Appeared in May/June 2006 LINKS
The veneration of local heroes often says as much about the locals as it does about the heroes. Would Elvis be the King, for example, if Graceland were on Long Island? I pondered this matter as I prepared for a golf trip to the Costa Brava region of Catalonia, Spain, on the northeast tip of the Iberian Peninsula. Located in the province of Girona, the 125-mile Costa Brava (“wild coast”) produced Salvador Dalí, best known of the Surrealist artists and writers. With blazing eyes, a handlebar mustache and strange headgear, Dalí exuded the larger-than-life aura that seems to accompany most heroes. What, I wondered, should one anticipate of the homeland of the man who created “Soft Self-Portrait with Grilled Bacon”?
The answer proved simultaneously simple and otherworldly. The Costa Brava is, as Monty Python might say, something completely different, especially compared with the better-known Costa del Sol to the south. Many visitors from the Continent consider the Costa Brava, contiguous to France directly to the north, an epicenter of creative cuisine.
In addition to year-round golf, the Costa Brava offers skiing in the neighboring Girona Pyrenees and sprawling beaches on the Mediterranean coast. Catalonia’s cultural traditions draw on Romanesque, Gothic, Baroque and modern influences.
The unique Catalan dialect—distinct from Spanish, and the second-most spoken language in the country—reinforces the sense of a world apart; congruent with the exotic physical environment, the populace seems, entirely apropos of Dalí, avowedly iconoclastic.
My tour began with arrival in Barcelona, the focal point of Catalonian culture and history. There’s certainly plenty in this teeming city to keep one occupied, but my destination was 50 miles north, to the provincial capital city, Girona, and Empordá Golf Resort. Tough enough, but not overwhelming, it turned out to be a fine place to start, although the region’s numerous pitch-and-putt courses would also be suitable candidates.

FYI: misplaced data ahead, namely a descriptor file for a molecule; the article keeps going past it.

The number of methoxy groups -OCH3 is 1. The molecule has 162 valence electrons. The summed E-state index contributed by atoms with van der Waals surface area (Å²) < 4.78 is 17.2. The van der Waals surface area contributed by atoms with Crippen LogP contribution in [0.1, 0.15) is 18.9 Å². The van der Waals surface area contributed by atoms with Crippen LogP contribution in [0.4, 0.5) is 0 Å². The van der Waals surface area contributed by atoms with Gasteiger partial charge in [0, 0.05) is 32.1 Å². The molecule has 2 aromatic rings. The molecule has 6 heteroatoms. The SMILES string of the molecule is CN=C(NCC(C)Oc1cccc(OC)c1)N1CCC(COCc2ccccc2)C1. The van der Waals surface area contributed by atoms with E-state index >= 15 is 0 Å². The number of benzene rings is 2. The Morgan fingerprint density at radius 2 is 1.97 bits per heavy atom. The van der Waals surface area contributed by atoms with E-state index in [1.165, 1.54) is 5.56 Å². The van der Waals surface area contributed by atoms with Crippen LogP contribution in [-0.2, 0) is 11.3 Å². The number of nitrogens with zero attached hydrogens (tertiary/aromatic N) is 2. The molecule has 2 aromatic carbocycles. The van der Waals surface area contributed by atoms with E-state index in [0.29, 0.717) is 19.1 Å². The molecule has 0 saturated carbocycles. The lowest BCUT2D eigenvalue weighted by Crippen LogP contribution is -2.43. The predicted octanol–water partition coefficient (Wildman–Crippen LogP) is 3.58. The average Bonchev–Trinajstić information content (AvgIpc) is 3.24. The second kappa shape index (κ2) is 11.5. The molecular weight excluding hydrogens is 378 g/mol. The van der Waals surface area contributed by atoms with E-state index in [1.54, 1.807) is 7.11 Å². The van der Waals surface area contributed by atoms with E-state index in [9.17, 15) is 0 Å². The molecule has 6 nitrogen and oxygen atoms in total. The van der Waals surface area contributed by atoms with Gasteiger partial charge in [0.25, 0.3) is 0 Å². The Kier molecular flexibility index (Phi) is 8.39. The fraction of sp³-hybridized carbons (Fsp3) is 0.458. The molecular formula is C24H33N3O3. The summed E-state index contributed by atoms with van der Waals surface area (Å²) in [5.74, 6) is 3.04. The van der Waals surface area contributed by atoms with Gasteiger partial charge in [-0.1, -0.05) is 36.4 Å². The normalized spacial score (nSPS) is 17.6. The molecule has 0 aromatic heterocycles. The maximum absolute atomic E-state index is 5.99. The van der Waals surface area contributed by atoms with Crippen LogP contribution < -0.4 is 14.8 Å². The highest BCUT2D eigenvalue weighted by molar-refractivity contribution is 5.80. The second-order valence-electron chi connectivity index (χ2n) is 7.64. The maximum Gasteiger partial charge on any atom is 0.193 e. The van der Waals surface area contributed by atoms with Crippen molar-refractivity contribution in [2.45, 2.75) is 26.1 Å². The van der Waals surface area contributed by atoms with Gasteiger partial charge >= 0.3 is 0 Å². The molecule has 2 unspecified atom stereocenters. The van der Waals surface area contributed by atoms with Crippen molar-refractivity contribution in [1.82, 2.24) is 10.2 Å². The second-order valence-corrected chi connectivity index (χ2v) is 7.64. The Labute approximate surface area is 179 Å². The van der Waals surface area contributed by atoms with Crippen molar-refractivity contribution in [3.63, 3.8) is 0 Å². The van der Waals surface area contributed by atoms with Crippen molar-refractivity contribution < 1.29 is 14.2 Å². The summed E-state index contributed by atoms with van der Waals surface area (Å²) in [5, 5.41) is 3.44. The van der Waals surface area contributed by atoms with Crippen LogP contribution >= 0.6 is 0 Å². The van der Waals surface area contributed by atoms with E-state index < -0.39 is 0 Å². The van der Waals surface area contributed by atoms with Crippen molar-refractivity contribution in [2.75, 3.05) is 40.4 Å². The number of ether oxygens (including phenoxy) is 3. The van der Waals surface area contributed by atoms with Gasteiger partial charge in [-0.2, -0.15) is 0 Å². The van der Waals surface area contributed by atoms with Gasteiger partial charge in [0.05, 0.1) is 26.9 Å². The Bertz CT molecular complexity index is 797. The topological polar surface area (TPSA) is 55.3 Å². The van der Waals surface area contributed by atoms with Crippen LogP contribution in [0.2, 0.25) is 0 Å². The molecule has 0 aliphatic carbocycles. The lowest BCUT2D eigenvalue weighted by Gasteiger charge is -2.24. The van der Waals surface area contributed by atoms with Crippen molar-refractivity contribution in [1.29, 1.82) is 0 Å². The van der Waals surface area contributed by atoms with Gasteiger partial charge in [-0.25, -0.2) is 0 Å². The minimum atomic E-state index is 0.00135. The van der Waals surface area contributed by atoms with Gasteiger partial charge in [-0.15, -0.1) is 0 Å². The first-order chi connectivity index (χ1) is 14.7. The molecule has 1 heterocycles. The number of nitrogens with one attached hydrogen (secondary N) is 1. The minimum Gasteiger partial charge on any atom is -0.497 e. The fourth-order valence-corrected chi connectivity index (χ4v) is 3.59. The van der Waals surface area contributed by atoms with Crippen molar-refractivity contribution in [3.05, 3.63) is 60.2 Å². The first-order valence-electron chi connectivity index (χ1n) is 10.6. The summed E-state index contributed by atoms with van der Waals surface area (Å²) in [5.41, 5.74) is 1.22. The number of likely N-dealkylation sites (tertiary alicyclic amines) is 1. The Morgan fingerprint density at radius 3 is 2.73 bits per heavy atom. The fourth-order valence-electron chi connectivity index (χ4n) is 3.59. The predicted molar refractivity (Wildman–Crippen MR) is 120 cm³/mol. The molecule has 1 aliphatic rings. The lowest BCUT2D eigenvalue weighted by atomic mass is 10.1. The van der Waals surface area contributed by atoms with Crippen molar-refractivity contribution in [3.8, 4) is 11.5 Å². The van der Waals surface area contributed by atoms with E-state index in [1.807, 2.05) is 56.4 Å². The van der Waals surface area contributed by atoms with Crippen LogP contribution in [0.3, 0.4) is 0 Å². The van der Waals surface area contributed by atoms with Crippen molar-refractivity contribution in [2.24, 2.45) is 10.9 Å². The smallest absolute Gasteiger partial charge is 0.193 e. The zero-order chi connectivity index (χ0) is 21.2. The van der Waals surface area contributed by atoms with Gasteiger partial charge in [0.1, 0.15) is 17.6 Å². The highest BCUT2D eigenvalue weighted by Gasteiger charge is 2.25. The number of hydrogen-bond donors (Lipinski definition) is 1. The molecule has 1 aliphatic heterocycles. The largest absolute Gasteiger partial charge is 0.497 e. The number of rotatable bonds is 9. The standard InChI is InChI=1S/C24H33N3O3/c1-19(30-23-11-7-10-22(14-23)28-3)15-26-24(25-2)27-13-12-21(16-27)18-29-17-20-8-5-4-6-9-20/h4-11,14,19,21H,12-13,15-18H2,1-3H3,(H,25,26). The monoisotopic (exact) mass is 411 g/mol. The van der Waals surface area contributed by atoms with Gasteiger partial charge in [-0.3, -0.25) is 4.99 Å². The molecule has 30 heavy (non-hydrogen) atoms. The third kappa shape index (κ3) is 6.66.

Designed by globetrotting American Robert von Hagge and opened in 1990, Empord‡ is a 36-hole complex located east of Girona. The 18-hole combinations, designated Forest and Links, employ a design palette typical of many courses in the area. Forest has holes framed by huge, umbrella-like pine trees and cork oaks. Links—just minutes from the coast but not technically linksland—has tight, sandy turf and windswept dunes that simulate the links experience.
Next on the agenda was La Costa Hotel Golf & Beach Resort, where the “golf” component is actually a pair of unrelated but nearby courses, Golf Platja de Pals and Golf Serras de Pals. The headliner is Golf Platja de Pals, which lies within sniffing distance of the Mediterranean but plays more like a parkland course. Designed by British architect F.G. Hawtree in 1966, the 6,844-yard layout is the oldest of the Costa Brava’s 10 courses and opens with several short but extremely narrow holes circumscribed by towering 100-year-old pines. The holes get progressively longer but more wide open—the eighth hole is 575 yards and the back nine has three par 5s—and both the topography and the green-to-tee transitions are conducive to walking.